Too Busy For Words - the PaulWay Blog

Wed 19th Jul, 2006

Disks Gone Mad

Or: keep on going when you've lost sight of your aim. I should know by now. Whenever I think I'm doing pretty well at something, and I think I've got a reasonable handle on it, in about forty-five seconds (on average) something is going to come along and shatter that perception entirely. The more confident that I've been that some technological idea will work, the more likely that I'll be sweating and swearing away in six hours time still trying to fix the broken pieces, having long since forgotten what I changed, what my objectives were, and why it seemed like such a good idea in the first place.

This was brought home to me forcefully yesterday. At 9:15, in my cycling pants ready to go to work, I thought "I'll just switch over the root partition labels and bring the MythTV machine back up". At 9:18 I was looking at a kernel panic, as it failed to find the new root disk, because either LVM and MD weren't started yet or my clever tripartite disk wasn't set to come up automatically. At 9:30 I was burning a copy of the Fedora Core 5 rescue CD. At 11:45 I'd successfully put the labels back but the thing was getting to point where it loads the MBR off disk and stopping. At 1:45 I was going through grub-install options with a patient guy on the #fedora channel. At 2:00, in desperation I pulled all the drive connectors off except the one I was trying to boot off. Success! I felt like curling up in bed. I still had my bike pants on.

Of course, I'd made things more difficult for myself. I have four IDE drives in this system, so I had to unplug one in order to put the IDE CD-ROM drive in. Which meant either the LVM would be down because of a missing disk, or I couldn't access the 40GB drive that I was wanting to restore boot functionality to. What I hadn't thought of was that the CD-ROM was a master device - when I put it in place of another master device that IDE chain would be fine, but when I put it in place of an IDE slave the two masters would get grumpy and not speak to anyone, which was causing the boot lockup. And of course I was being quick-and-dirty and not swapping the CD-ROM out and the correct drive in when I rebooted just in case I needed it again. So I also made a one hour problem into a six hour problem by just not thinking.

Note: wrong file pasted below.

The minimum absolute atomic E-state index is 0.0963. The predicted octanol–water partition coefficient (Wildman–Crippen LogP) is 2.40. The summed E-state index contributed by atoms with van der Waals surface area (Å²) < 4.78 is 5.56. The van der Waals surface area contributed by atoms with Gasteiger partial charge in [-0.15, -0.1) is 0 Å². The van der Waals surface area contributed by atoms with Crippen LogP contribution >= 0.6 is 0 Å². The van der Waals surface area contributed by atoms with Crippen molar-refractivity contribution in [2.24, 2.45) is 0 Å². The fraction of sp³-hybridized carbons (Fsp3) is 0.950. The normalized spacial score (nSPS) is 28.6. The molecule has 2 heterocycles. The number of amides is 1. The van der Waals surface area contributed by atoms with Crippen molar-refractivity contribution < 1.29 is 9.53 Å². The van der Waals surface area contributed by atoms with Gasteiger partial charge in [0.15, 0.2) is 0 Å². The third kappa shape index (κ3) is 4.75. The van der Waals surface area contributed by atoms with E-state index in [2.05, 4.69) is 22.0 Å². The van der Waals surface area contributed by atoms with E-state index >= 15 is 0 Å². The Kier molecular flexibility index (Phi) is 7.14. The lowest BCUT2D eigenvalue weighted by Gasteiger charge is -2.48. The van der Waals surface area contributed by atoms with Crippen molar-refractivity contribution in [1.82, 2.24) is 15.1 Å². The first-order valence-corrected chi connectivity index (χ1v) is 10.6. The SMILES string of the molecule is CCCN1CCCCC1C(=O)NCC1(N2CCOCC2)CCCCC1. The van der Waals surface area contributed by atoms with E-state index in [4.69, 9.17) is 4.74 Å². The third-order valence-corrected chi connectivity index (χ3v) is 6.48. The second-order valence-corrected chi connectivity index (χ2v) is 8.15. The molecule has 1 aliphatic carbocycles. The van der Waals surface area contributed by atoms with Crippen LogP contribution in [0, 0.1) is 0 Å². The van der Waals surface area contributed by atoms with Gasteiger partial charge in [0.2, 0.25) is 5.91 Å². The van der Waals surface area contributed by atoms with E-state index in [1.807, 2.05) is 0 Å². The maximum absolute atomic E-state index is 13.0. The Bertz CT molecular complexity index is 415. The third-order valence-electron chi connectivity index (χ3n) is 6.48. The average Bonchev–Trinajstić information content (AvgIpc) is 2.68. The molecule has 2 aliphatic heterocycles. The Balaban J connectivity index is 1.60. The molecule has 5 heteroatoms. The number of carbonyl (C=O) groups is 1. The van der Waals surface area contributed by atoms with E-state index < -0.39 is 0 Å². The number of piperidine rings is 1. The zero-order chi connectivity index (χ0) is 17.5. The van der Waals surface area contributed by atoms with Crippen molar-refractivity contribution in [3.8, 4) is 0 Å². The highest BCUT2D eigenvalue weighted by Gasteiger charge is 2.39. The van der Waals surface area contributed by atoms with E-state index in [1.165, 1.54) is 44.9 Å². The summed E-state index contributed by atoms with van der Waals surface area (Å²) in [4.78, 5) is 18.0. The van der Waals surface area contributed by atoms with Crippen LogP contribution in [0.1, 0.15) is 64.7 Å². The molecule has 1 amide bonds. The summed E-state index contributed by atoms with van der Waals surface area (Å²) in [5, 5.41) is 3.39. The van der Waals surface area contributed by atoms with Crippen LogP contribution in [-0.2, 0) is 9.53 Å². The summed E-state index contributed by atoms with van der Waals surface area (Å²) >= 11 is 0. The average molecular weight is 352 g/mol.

I can only assume that there are a couple of readers of Planet Linux Australia out there chuckling away to themselves at my LVM / MD exertions. Because, in hindsight, MD on LVM makes no sense whatsoever. If one of the disks in a VG goes missing, and that disk has allocated blocks on it, the whole VG is considered dead. This then means that the entire MD is dead, and no amount of persuasion is going to bring it back. This is why an MD device needs to go on a raw disk partition - because MD itself is then doing the fault tolerance, not LVM. Lesson learnt.

Just got to keep thinking, I guess... And pull my head in.

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